The immigration experience is thus viewed at a distance of centuries for many on the grass outside Government House. But this concentrates the focus. The Highland Games are a communal celebration but they have an individual significance. This patch of Fredericton is a Highland zone and one where people walk with a sense of pride, belonging and inquiry.

Chris Robbins, chair of the New Brunswick Scottish Cultural Association, sits in the shade in his tent on "Clan Alley", a map of Scotland is marked by names of clans and there is a regular stream of visitors. Robbins, who grew up in Nova Scotia, has always been tugged back to Scotland. He tells me his mother was a McPherson, points out the importance of censuses in tracing lineage and is quietly but eloquently forceful on the significance of heritage.

“It is a beautiful thing,” he murmurs at one point while reflecting on ancestry. He is keen to share it with others. He spends the afternoon at the games fielding questions and guiding others towards the past. “I help people with tricks I have learned along the way,” he says simply. He is in awe of the immigrant experience. “The McPhersons on my mother’s side left Scotland in the 1790s, probably because of what motivates most immigrants, the belief that the system is no longer working for them.”

He believes his investigations of the past have informed his present. “First, there are so many good stories that you learn. But it also gives you a depth to your understanding of yourself,” he says.

But how does this manifest itself?

He pauses. “I think it is important to realise what your people went through. I think it is important to know where you come from. We need a story. It helps us understand ourselves,” he says. He knows this is not a complete answer and is one that will not satisfy some. When he first visited Eigg, the land of his forefathers and foremothers in 2009, he was asked by a Scot why he made the journey. His response was met by an exasperated Caledonian retort of “Ach, why bother?”

Robbins could not quite answer that question then but does so now. “Approaching the island was such an exhilarating feeling. It was the culmination of something. A great feeling just welled up in me. There was a sense of coming home,” he says.

It is an experience shared by many descendants of immigrants. There is a desire, almost a need not only to look at the past but also to travel back into it to make something of substance for the present and the future. Such is the experience of Helen McKinnon-Bagnell and her sister Catherine Mhairi Homer. Their childhood was extraordinary.

Their father was a Canadian serviceman who found a war bride in Lewis in the Outer Hebrides. “He could speak eight languages fluently. He had a smattering of many more. His favourite was the language of our heritage, Gaelic. Our mother was a Gaelic speaker, born and bred, but when she arrived here she believed very strongly that Gaelic was the language of the uneducated and the poor because that had been drilled into her. But my father’s view prevailed and we spoke Gaelic in the home.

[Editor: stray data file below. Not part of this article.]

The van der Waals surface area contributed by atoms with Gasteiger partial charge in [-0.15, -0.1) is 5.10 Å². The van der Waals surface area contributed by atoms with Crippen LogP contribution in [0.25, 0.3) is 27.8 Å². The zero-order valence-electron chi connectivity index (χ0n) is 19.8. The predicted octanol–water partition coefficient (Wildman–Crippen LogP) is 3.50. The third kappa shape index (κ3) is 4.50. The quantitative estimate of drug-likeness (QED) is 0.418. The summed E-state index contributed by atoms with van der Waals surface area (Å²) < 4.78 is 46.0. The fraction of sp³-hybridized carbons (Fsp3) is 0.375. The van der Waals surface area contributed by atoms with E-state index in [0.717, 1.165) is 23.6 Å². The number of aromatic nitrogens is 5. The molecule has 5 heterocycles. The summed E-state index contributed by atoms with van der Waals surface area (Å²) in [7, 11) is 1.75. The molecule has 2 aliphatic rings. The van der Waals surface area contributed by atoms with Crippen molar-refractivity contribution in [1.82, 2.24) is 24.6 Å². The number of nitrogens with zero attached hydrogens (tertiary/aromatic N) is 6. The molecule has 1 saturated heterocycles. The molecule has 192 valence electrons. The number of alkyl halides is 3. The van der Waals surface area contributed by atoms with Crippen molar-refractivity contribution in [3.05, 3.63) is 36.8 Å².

“Our father said that when the language went, the culture would die with it. We were brought up to believe it was very important to keep this language alive. I still teach it. We both have bilingual dogs. We speak Gaelic to our dogs but our husbands speak to them in English.”

But the bond with culture goes beyond the gently humorous. Both sisters made a visit to Lewis in 1997 that was profound, spiritual and ultimately crucial to their understanding of Scotland and themselves. A relative, the last of a generation, was dying. A decision was made that Aunt Chrissie must be seen.

“It was extremely emotional,” says Helen. “I cannot describe to you the feelings I had that I was coming home. I could not talk to anybody about it, it was so overwhelming. We arrived four days before she died so the timing was incredible. We thought we were saying goodbye to a shared past but we met all our cousins so the link continues. We have family in Lewis. We have our roots there."

Sandy Gordon, in contrast, seems to find his bond in music. A member of the Fredericton Society of St Andrew Pipe Band for more than 40 years, he stands in the shade of a tree and nods towards the stands where bagpipes play. “When you put so much of your life into piping and then 14 pipe bands come to your hometown … Well, that is very exciting. It is like Christmas. This Highland Games has been going since 1991 and the Christmas analogy holds true in that you look forward to it every year, it is very similar ever year but it is always one of the greatest days of the year.”

Born and brought up in Nova Scotia, he moved to northern Brunswick, heard a pipe band and quickly acquired a chanter and a College of Piping tuition book. “It was one of the happiest days of my life when that book came in the post,” he says. “I was about 13. Piping almost immediately became the biggest thing in my life.”